A colostomy is a type of treatment which provides a way for solid waste to leave the body. Children may require a colostomy for a number of reasons:
- As a temporary measure while babies with Hirschprung’s disease or imperforate anus grow to a point where their surgical treatment will be most effective
- As an option for a very small subset of children who do not respond to bowel management techniques for fecal incontinence
During a colostomy, your pediatric surgeon will create one or two small openings (called stomas) in the belly. The surgeon will connect the upper part of the intestine to one stoma, and the lower part of the intestine to the other stoma. A pouch will be connected to the lower opening to collect waste directly from the intestine.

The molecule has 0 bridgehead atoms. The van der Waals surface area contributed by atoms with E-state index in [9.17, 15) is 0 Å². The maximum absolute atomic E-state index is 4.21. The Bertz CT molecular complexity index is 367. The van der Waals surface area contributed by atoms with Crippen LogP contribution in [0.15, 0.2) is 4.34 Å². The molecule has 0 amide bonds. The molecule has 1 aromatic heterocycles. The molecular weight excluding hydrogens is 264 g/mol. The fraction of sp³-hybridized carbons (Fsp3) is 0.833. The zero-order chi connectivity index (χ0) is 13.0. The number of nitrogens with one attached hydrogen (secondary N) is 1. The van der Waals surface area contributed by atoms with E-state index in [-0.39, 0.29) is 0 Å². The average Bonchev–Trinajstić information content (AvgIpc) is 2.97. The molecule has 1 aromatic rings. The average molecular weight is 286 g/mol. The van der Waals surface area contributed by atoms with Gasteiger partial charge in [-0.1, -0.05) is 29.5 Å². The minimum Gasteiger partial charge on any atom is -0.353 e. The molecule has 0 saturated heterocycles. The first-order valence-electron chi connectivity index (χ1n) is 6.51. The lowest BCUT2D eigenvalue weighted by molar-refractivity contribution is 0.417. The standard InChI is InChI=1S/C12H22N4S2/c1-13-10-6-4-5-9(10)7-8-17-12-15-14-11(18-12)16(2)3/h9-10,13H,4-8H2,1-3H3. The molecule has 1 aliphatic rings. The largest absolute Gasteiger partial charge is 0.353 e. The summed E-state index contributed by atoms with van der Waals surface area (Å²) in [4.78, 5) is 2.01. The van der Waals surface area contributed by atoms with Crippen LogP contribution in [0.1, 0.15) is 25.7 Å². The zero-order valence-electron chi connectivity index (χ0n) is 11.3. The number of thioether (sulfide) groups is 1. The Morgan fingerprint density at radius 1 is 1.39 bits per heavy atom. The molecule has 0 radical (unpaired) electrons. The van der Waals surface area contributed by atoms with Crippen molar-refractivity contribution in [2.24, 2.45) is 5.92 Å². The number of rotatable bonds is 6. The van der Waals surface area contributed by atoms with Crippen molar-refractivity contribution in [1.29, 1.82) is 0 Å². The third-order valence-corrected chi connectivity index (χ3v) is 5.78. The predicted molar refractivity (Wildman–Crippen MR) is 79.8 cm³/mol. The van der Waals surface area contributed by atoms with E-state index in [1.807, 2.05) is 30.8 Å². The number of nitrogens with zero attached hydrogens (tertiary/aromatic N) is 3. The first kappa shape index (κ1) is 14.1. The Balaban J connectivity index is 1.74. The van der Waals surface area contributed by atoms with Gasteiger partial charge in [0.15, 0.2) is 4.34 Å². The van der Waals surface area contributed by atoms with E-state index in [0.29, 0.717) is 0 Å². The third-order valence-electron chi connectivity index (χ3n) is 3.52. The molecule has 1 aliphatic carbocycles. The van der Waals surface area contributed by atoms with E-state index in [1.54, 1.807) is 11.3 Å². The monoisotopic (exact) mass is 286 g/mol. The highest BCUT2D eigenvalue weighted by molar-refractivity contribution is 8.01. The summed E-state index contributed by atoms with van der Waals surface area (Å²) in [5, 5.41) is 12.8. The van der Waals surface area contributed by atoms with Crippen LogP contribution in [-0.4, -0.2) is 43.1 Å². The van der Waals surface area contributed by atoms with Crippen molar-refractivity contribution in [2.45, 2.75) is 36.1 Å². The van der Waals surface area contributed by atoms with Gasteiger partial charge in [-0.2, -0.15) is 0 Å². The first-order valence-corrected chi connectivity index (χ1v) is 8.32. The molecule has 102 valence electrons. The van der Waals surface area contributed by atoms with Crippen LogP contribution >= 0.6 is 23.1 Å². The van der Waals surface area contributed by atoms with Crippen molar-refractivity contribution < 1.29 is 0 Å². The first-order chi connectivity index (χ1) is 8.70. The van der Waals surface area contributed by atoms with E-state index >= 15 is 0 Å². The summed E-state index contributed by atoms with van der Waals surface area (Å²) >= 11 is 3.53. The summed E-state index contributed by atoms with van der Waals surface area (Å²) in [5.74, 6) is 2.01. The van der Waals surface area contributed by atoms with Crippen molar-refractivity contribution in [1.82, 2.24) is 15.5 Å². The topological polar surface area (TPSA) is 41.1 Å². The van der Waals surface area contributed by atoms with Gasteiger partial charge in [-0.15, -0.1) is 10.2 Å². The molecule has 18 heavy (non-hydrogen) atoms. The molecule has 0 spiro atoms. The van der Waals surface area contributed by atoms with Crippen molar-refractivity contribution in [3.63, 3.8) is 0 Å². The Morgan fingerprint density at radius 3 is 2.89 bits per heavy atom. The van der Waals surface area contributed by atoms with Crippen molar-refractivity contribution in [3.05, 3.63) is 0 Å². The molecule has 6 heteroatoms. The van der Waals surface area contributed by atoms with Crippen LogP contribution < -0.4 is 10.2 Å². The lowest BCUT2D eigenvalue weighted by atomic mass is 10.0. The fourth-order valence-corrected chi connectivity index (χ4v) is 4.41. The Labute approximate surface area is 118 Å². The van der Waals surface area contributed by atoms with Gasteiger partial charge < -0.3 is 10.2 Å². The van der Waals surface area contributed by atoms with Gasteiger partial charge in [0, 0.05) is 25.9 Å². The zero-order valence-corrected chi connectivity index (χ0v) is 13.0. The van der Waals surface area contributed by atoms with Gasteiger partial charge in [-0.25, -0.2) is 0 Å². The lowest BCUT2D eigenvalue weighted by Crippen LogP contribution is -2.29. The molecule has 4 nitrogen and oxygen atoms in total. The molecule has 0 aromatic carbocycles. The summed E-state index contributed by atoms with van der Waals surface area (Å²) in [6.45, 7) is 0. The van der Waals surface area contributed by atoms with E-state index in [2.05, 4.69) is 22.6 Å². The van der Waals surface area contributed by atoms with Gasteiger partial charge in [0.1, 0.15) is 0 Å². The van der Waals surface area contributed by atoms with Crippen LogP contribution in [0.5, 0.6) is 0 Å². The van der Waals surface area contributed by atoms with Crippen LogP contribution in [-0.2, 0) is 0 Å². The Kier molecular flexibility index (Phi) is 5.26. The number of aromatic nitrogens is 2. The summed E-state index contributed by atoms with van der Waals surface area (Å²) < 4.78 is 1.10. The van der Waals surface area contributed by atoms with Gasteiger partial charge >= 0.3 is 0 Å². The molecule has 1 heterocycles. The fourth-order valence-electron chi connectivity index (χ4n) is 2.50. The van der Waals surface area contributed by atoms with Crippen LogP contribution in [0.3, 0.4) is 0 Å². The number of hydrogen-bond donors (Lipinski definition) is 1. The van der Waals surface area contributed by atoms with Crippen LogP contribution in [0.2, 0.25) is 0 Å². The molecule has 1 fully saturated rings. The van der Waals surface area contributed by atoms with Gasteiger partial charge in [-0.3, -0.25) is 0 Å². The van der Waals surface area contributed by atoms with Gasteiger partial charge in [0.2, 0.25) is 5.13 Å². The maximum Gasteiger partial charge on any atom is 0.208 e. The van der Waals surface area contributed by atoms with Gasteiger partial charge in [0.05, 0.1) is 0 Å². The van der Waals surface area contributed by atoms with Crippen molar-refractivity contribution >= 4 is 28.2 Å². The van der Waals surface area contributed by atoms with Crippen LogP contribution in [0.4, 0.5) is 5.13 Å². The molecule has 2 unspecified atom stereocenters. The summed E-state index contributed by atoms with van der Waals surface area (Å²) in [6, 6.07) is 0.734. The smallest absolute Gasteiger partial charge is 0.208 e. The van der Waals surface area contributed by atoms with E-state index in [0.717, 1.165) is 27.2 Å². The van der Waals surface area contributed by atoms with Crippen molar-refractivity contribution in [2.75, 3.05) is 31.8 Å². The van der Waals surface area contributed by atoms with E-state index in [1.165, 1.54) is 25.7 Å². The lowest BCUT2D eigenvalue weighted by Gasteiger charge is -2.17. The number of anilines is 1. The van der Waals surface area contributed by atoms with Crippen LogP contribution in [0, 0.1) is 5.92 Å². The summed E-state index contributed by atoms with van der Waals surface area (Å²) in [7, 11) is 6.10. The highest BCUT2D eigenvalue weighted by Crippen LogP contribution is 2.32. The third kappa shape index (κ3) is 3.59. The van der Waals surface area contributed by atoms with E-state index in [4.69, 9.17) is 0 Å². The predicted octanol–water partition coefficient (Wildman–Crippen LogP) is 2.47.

Your surgical team will provide you with thorough instructions and guidance on how to care for the stomas, change the pouch, and clean the intestines. Be assured that our team welcomes as many questions as you need to ask to feel confident caring for your child’s stomas and your daily colostomy routine. We are committed to supporting our patients and their families at every step along the way.
For children who received the colostomy temporarily, the colostomy is generally closed 2-3 months after the main repair for their colorectal condition.
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